We are in the second week of 2023 and it is important to keep track of some of the issues that will make or break Nigeria this year. Many are quick to conclude that the upcoming seventh general elections in this Fourth Republic are perhaps the main issue that will define the country this year. That is partially true. However, others that are not being taken into account at the moment include the National Population and Housing Census scheduled for April, the ongoing constitutional reform, the economy and, indeed, persistent insecurity.

Yes, the preparations for the 2023 general elections have reached their peak 44 days after the polls. As I said in this column last week, power will change hands in approximately 1,491 federal and state constituencies where elections are being held. Except for those who may be lucky enough to keep their posts after their successful re-election, others will have to give way to new ‘bailiffs’. Presidential and gubernatorial posts where their current occupants are serving their second and final terms will definitely receive new occupants on May 29. Legislators who are re-elected along with their new counterparts will take office in June throughout the federation. However, as the saying goes, “Between the promised land and the promised land, there is a desert.”

The Independent National Electoral Commission has said that worsening insecurity, especially attacks on its facilities, constitutes a clear and present danger to the success of the elections. Arsonists have set fire to no less than 52 INEC offices in the past three years. For what purpose is this done? Perhaps it is to prevent or disrupt electoral campaigns. It will appear that some undesirable elements want force majeure leading to a state of emergency and preventing a peaceful transition of power on May 29. This must not be allowed to happen, although recent political events in the United States after the 2020 presidential election and Brazil after the October 2022 presidential election are cause for concern as supporters of incumbents who were defeated in both countries decided to attack democratic institutions. While the ugly political events in Brazil and the US were largely post-election, those in Nigeria are pre-election.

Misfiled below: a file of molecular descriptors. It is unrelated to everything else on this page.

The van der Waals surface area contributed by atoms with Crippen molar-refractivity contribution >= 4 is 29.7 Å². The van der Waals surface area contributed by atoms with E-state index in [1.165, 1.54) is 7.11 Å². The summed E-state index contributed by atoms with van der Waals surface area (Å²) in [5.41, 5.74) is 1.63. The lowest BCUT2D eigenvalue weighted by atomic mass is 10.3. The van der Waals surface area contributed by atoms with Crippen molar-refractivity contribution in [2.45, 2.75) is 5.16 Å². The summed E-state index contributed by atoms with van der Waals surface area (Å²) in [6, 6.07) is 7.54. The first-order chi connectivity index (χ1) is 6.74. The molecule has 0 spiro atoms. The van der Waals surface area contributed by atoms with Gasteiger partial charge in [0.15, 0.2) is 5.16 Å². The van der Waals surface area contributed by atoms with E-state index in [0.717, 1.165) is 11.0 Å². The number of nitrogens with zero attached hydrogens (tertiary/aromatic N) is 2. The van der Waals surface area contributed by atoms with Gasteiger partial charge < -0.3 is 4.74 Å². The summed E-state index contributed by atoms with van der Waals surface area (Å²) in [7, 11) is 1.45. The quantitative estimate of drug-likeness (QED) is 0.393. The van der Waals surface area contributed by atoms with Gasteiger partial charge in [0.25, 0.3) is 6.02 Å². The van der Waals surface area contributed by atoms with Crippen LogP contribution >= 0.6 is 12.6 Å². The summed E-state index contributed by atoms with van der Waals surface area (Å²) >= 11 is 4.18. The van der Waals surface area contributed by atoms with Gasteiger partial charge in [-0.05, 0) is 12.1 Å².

Imagine if a few weeks before the polls someone decided to drag INEC President Professor Mahmood Yakubu to court alleging false asset declaration and asking him to resign. Fortunately, last Wednesday, January 4, 2023, Judge MA Hassan of the Superior Court of the Federal Capital Territory in his ruling dismissed the lawsuit filed by Somadina Uzoabaka, questioning the legitimacy of the assets declared by Yakubu for being incompetent and lacking in merit. . For those who don’t know, former Nigerian Chief Justice Walter Onnoghen was removed from office in 2019 just weeks before the election over similar asset disclosure issues. The questions on many people’s lips are, how did Somadina gain access to Mahmood’s asset declaration form, which is confidential? Is this guy being used by some politically exposed people or groups to derail the 2023 election?

It will be recalled that in addition to the attempt to remove the president of INEC, there have also been attempts, both in and out of court, to prevent INEC from using the Bimodal Voter Accreditation System, which is the much touted game changer for the 2023. elections. This is despite the legal endorsement for the use of the device by Section 47(2) of the Electoral Act 2022.

As well as midwifery to a peaceful and credible 2023 general election, the administration of Major General Muhammadu Buhari (ret.) has also promised to deliver a national census of population and acceptable housing initially scheduled for 2022, but has to be postponed until April 2023. Not many Nigerians they know that the country has more than a century of experience in conducting censuses. The first census took place in 1866 and since then it has been carried out at irregular intervals. According to United Nations recommendations, the National Population and Housing Census is supposed to be carried out every 10 years, but the funding challenge and lack of political will have meant that the country’s political leadership has not obeyed this recommendation. The last census conducted in Nigeria was in 2006, and another one was due in 2016, but is now scheduled for April 2023. The National Population Commission promised the first digital census in 2023, and Nigerians should give the commission the benefit of the I doubt that, despite the controversies of the previous census, the one being planned for this year will provide a credible result and be acceptable to all. It is good that it is planned for after the general elections of 2023.